He expressed the hope that “at least $150 billion will be re-allocated to finance sustainable development projects and programmes in developing countries” through the IMF, World Bank and other development banks and institutions.

The prime minister also shed light on how the restructuring of high-cost debt is “another essential instrument to provide fiscal space and development finance for the affected developing countries”.

He warned however that any “common framework” for debt restructuring “should not involve protracted negotiations that would defeat the purpose of debt relief”.

“At this critical time, commitments made to provide concessional and grant finance to developing countries, including the 0.7 percent ODA commitment, and the advanced IDA-20 window of $50 billion, must be fulfilled,” PM Imran Khan said.

He further called for the fulfilment of the “commitment made by developed countries to provide $100 billion per year in climate finance”, which he said is “vital, including for the success of COP-26 in Glasgow”.

The prime minister said that the accumulated climate finance commitment “now amounts to over $1 trillion”.

“The amounts offered for development cooperation, including ODA, cannot be double-counted as part of the climate finance commitment,” he said.

PM Imran Khan stressed that at least, 50 percent of climate finance should be allocated for adaptation.

It would enable developing countries to implement their climate commitments in accordance with the principle of “common but differentiated responsibilities,” he said.

“Pakistan’s landmark projects such as our ‘Recharge’ initiative and 10 Billion Tree Tsunami project can benefit greatly from such support,” he added.

The prime minister said that national and international development strategies “should target sectors that enable developing countries to respond to the triple challenge”.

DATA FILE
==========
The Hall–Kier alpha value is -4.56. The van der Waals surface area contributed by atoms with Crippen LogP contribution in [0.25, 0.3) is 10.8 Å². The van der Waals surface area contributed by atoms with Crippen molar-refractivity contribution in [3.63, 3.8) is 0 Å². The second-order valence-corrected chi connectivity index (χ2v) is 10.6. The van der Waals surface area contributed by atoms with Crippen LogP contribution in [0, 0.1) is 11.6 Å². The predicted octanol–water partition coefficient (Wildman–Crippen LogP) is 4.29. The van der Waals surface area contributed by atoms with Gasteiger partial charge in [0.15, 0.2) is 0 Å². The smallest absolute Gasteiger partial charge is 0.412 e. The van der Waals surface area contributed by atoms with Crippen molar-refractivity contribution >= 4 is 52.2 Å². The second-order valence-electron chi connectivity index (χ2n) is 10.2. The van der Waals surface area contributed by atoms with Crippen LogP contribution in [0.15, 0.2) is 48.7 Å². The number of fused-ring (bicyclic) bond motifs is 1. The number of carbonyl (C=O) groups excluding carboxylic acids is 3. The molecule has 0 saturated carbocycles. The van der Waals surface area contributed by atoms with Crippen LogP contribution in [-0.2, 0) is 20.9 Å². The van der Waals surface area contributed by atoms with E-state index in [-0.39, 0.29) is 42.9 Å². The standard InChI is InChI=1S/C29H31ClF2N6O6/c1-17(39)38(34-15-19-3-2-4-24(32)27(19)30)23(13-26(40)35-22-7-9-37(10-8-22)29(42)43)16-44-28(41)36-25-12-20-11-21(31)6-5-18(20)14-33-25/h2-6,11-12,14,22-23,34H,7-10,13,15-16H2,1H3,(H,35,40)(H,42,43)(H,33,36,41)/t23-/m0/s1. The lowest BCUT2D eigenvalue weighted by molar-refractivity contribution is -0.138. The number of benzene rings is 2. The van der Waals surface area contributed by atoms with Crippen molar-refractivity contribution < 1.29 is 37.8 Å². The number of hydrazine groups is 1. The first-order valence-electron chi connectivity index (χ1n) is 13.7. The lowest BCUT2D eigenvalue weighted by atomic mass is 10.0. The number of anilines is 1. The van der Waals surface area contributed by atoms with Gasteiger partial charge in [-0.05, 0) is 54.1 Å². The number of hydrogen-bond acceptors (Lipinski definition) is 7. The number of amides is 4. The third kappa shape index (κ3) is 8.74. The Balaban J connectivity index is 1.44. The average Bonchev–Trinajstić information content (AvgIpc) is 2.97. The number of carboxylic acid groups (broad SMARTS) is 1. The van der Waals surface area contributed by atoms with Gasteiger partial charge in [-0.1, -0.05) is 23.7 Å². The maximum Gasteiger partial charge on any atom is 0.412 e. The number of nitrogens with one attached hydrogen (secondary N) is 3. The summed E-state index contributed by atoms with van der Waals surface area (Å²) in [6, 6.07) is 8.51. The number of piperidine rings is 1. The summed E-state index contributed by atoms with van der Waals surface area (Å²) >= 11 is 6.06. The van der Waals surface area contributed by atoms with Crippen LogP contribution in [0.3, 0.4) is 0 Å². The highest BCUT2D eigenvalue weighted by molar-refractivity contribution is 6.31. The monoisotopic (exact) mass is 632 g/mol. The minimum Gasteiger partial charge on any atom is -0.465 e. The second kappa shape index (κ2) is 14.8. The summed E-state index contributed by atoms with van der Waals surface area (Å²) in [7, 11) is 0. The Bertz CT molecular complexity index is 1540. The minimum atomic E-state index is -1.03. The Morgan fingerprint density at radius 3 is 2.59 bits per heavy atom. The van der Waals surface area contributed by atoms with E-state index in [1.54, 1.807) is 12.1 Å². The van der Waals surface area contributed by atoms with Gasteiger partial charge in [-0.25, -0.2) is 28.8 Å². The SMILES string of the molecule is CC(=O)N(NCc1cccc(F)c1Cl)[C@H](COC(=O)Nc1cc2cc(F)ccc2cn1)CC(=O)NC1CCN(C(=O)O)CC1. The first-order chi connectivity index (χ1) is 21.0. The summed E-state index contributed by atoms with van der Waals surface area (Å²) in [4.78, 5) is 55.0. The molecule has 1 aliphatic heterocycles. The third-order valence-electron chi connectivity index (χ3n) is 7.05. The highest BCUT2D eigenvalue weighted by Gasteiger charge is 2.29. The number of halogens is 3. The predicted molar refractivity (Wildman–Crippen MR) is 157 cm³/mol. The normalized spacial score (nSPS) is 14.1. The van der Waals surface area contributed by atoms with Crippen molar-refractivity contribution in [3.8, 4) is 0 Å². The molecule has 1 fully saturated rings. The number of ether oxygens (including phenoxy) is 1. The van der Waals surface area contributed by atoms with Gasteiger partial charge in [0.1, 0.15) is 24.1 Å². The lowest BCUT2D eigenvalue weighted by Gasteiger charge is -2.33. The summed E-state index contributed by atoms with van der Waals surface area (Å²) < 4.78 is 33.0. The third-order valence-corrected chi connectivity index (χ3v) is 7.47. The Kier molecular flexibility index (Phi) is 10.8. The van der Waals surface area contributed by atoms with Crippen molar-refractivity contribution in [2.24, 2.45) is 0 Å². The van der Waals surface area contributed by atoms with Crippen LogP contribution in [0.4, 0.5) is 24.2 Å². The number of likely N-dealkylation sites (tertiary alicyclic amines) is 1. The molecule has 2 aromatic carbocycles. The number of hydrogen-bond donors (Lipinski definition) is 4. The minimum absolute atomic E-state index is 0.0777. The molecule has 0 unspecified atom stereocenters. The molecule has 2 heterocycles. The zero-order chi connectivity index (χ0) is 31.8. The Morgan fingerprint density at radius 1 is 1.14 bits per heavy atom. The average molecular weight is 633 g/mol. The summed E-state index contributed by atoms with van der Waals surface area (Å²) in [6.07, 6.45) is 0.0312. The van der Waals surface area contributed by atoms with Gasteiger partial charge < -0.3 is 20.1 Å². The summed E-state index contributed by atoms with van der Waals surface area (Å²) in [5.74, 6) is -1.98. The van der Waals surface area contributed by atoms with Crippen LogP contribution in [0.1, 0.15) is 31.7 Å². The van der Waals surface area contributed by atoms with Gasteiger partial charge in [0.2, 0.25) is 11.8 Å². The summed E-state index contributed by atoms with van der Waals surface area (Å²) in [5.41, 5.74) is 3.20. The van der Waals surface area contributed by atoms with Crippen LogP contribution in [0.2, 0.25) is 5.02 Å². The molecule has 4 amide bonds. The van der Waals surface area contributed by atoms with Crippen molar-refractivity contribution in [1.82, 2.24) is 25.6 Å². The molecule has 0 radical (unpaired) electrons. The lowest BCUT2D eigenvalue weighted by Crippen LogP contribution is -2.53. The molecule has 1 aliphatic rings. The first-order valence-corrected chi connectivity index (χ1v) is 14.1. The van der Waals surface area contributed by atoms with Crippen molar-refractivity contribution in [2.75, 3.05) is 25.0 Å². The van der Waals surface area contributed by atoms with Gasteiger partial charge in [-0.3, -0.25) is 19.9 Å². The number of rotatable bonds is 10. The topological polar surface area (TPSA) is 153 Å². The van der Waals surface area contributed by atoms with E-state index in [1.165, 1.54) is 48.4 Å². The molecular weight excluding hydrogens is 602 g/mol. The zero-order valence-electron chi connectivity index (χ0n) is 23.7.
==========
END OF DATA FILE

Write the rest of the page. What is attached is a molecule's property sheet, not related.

These include:

  • COVID recovery;
  • Human development;
  • Social protection;
  • Renewable energy;
  • Sustainable agriculture;
  • Climate change; and
  • Digitalisation.

He said that investment in sustainable infrastructure which impacts 92 percent of the SDGs “must be a central part of development strategies”.

“The UN — with its unique convening power — should initiate a multi-stakeholder dialogue to mobilise the $1 trillion investment required annually in sustainable infrastructure,” the premier suggested.

“Moreover, the UN development system, including the SDG Investment Fair, can make a vital contribution in enabling developing countries to propose viable projects that can attract public and private investment,” he added.

The premier said that the “structural and systemic deficiencies of the international financial and trade architecture need to be addressed comprehensively and urgently”.

“The international trade regime must provide all developing countries with equitable and preferential access to global markets,” he said, adding: “Protectionist measures erected by some major economies in violation of WTO agreements must be rescinded.”

The premier reiterated his demand for vast amounts of illicit finance which flow out of the developing countries to be halted and for their stolen assets to be returned unconditionally.

He said the 14 recommendations of the FACTI Panel “need to be endorsed and implemented”.

“I welcome the US proposal for a minimum global corporate tax to prevent profit shifting and tax evasion,” the prime minister said.

The prime minister stressed that we must “focus on peaceful and just resolution of disputes and promote international cooperation for building a more equitable, stable and prosperous world”.